Starlings are among the most widespread birds, and with populations on every continent except Antarctica, they are also one of the most familiar. So it’s not unusual to see them in your yard or neighborhood, but you may have wondered if they migrate or stay put year-round. So let’s look at their migratory habits to figure out how to attract starlings during migration and starlings all year long!
The starling is an interesting bird species, migrating to warmer climates during winter and other seasons. While they are most famous for migrating, several misconceptions about this process may make it difficult to understand what starlings do when they migrate and why.
Where Do Starlings Migrate From?
Many people believe that starlings do not migrate and stay in one location all year. The fact is, though, that many of them do migrate seasonally. For example, starlings migrate from very harsh areas where the winters and the summers are too warm to survive.
They fly south as soon as it gets colder, usually following herds of food if necessary until they find a warmer climate where they can stop and spend winter. These places typically include Mexico, Central America, the Caribbean Islands, South America, and parts of Africa. Then, when spring comes around again, and there’s more available food in their original homes, they’ll start migrating back north again.
When And Why Do Starlings Migrate?
Migration can be defined as the movement of people or animals from one location to another, often occurring in search of food or warmer weather. Migration often happens in large groups or flocks of animals, such as birds. For example, starlings are small black birds that travel in large flocks and migrate south for the winter, often traveling thousands of miles to warmer climates with more food available year-round.
The reasons why starlings migrate varies on a case-by-case basis. Migrating is stressful for the birds and has also been linked to starvation and disease. The vast majority of migrant starlings return every year, and some can migrate up to 2000 miles. A few different factors can cause them to fly away from their original habitats, such as competition with other bird species or changes in vegetation.
Migrating isn’t always easy. It’s often difficult for a single individual to cross large distances without being detected by predators like hawks and falcons. However, migrating in groups allows the starlings to watch out for one another. This defense strategy prevents many from getting captured by these predators.
How Do You Know If A Bird Is Migrating?
Starlings typically fly when temperatures drop, or food is scarce. Starlings that remain in the same area for more than two weeks are probably not migrating but rather establishing a breeding ground.
It is best to know what type of bird you’re looking at and its general location to tell if a bird is migrating. For example, seagulls generally migrate during colder months because they need water to breed.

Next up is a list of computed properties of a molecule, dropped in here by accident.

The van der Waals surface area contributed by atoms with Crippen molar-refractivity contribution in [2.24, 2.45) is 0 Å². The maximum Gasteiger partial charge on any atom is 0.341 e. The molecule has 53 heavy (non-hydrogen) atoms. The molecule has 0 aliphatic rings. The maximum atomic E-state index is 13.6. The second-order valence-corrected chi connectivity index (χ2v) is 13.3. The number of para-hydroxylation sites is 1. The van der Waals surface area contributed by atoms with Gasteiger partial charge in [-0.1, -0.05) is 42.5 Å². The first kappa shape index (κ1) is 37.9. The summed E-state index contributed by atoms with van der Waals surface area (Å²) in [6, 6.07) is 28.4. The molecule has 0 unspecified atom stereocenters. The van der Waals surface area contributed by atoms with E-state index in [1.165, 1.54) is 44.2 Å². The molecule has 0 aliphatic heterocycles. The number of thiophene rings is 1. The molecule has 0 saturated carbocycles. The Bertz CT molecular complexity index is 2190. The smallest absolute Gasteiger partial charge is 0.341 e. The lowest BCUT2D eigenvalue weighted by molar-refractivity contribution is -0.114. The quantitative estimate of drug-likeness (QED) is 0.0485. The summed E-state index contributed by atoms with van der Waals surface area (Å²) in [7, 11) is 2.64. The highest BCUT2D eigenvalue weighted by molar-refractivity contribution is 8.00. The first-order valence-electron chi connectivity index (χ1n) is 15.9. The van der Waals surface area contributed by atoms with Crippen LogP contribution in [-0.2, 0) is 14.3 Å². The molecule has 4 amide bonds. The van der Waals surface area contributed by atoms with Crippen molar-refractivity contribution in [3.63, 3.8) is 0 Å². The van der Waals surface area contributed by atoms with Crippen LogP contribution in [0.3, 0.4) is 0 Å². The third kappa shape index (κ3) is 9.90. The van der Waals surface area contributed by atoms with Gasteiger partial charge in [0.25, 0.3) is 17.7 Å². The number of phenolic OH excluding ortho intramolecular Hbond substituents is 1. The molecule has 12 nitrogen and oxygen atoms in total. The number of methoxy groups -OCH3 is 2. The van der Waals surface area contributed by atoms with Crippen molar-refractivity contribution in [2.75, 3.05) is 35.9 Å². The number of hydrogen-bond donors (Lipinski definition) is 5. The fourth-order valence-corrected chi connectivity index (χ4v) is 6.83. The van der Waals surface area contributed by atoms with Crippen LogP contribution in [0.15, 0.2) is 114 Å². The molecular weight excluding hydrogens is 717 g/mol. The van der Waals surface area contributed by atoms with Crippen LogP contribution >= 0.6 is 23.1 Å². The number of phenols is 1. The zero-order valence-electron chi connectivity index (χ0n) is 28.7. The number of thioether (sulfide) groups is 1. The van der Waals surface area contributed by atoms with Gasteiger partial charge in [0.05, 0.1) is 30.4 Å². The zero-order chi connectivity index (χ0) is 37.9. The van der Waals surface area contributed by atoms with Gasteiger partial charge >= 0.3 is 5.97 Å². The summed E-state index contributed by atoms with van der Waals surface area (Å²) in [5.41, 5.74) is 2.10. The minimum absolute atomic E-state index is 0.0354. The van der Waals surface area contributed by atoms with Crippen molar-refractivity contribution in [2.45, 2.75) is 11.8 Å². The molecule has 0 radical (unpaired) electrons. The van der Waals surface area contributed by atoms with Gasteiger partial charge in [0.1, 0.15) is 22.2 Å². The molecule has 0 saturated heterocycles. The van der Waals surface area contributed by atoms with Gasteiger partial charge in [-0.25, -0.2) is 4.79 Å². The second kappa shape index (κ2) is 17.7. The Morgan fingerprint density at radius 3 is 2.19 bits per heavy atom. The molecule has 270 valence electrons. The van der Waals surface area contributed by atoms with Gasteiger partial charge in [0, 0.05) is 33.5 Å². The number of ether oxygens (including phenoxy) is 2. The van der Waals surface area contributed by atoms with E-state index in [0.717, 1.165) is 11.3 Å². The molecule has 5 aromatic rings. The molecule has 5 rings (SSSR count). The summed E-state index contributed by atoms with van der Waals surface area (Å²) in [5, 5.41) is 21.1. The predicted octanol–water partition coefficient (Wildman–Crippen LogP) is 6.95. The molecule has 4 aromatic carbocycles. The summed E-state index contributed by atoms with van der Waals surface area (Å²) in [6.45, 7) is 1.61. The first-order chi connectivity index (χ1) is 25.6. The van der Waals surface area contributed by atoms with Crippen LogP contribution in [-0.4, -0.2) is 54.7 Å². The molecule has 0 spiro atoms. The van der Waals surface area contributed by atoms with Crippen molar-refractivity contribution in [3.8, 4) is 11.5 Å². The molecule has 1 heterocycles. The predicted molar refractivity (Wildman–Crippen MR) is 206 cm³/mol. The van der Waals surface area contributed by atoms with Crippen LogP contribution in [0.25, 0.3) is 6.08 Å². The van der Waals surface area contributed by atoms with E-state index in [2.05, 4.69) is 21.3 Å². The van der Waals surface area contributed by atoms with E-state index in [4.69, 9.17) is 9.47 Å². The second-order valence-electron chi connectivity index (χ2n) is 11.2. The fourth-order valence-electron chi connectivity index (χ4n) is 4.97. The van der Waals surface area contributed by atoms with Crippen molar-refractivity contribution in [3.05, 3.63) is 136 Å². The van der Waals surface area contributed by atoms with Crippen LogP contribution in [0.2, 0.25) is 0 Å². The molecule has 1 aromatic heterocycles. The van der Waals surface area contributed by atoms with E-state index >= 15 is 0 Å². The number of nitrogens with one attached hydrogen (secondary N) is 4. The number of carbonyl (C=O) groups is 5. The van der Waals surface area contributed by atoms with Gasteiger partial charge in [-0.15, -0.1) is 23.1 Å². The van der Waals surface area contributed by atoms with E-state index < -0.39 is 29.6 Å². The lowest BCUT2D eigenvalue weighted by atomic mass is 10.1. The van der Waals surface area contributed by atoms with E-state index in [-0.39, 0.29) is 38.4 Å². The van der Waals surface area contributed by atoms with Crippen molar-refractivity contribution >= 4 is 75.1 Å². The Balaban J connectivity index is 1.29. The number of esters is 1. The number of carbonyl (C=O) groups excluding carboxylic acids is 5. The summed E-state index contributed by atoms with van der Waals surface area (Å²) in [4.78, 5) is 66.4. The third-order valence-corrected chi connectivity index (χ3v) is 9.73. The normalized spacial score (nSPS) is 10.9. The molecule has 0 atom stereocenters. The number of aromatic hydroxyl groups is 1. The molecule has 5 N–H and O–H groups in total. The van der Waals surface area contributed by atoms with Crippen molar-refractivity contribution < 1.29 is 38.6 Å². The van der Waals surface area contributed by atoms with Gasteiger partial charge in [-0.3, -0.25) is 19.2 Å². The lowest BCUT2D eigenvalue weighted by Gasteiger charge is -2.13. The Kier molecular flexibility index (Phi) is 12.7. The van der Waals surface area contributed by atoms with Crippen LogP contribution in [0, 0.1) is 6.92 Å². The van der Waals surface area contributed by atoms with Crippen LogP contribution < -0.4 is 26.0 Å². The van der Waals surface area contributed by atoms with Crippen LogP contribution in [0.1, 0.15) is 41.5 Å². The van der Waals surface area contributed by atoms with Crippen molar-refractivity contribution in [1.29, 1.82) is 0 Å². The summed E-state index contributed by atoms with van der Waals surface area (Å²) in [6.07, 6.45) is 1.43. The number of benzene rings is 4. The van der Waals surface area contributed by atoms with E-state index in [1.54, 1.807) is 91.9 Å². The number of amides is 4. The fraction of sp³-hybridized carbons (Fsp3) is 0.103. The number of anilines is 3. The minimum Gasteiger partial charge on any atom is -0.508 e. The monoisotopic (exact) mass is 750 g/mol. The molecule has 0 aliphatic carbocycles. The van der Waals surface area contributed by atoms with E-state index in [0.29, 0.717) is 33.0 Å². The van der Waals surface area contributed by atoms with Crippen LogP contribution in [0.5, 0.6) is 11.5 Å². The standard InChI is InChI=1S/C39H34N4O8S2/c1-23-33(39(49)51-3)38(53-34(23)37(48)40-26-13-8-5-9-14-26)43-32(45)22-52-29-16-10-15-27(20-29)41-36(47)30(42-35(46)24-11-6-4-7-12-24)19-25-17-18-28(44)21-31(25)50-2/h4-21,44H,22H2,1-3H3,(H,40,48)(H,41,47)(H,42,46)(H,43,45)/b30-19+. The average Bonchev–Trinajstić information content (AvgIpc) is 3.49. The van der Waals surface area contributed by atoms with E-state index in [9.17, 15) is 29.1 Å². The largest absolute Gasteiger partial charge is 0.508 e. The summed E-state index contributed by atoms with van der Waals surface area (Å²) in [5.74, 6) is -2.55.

Geese migrate northwards during winter as they follow their food source into Canada and Alaska. Some populations also head south in autumn. However, it’s important to note that many birds don’t migrate. These include crows, ravens, jays, vultures, bluebirds, and cardinals.
A murmuration of starlings, flying in the Winter sky.
What Are The Best Places To See Starling Migration In Spring And Autumn?
In the spring, the best places to see starling migrations are Spain and Turkey. The best places to see starling migration in autumn are southern Europe, Lebanon, and Morocco. It is important to note that some populations will migrate in both directions throughout the year. Finally, when spotting a lone starling in your area, this could be an escaped pet or a released wild bird; if you have any doubts about its origin, get in touch with your local wildlife office immediately.
Tips For Viewing The Starling Migration
Here are six tips for viewing Starling migration:
- The best time to view the migration is in September.
- Starlings will fly during daylight hours but are most prevalent during dusk and dawn.
- Dense flocks of Starlings will usually perch together for several hours at a time. This behavior provides an excellent opportunity for viewing the migration from afar without having to get close enough to disturb them.
- If you’re lucky, they may even stay put while they roost.
- If you can find your way to roosting sites near or on farmland, you may be able to find large numbers of Starlings roosting in trees or bushes near farmland that have been cut back from harvesting.
- Be sure not to use artificial light when photographing the migration, as it might scare away some birds.
Three European starlings trying to stay warm while perched on a fence.
No one knows for sure if starlings migrate. But, it is generally believed that the birds fly south for the winter and head back north when the weather warms up. So, keep your eye out; you might see them in a new location in the coming weeks! Good luck and happy birding!